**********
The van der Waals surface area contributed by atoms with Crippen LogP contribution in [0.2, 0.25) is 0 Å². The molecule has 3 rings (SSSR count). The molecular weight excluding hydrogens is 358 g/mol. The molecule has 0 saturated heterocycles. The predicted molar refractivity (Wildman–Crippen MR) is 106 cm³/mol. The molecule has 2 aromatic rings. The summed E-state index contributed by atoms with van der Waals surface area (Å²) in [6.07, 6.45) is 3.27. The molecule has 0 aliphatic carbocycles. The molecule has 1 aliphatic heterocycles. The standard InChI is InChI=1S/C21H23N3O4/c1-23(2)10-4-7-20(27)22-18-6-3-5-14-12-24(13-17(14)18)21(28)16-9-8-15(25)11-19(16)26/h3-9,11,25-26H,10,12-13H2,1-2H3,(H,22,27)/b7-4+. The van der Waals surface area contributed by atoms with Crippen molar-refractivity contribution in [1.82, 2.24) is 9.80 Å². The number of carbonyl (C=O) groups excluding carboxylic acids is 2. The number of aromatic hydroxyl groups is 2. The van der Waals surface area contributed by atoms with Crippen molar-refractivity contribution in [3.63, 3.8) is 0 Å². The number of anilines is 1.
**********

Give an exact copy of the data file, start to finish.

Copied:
The van der Waals surface area contributed by atoms with Crippen LogP contribution in [0.2, 0.25) is 0 Å². The molecule has 3 rings (SSSR count). The molecular weight excluding hydrogens is 358 g/mol. The molecule has 0 saturated heterocycles. The predicted molar refractivity (Wildman–Crippen MR) is 106 cm³/mol. The molecule has 2 aromatic rings. The summed E-state index contributed by atoms with van der Waals surface area (Å²) in [6.07, 6.45) is 3.27. The molecule has 0 aliphatic carbocycles. The molecule has 1 aliphatic heterocycles. The standard InChI is InChI=1S/C21H23N3O4/c1-23(2)10-4-7-20(27)22-18-6-3-5-14-12-24(13-17(14)18)21(28)16-9-8-15(25)11-19(16)26/h3-9,11,25-26H,10,12-13H2,1-2H3,(H,22,27)/b7-4+. The van der Waals surface area contributed by atoms with Crippen molar-refractivity contribution in [1.82, 2.24) is 9.80 Å². The number of carbonyl (C=O) groups excluding carboxylic acids is 2. The number of aromatic hydroxyl groups is 2. The van der Waals surface area contributed by atoms with Crippen molar-refractivity contribution in [3.63, 3.8) is 0 Å². The number of anilines is 1.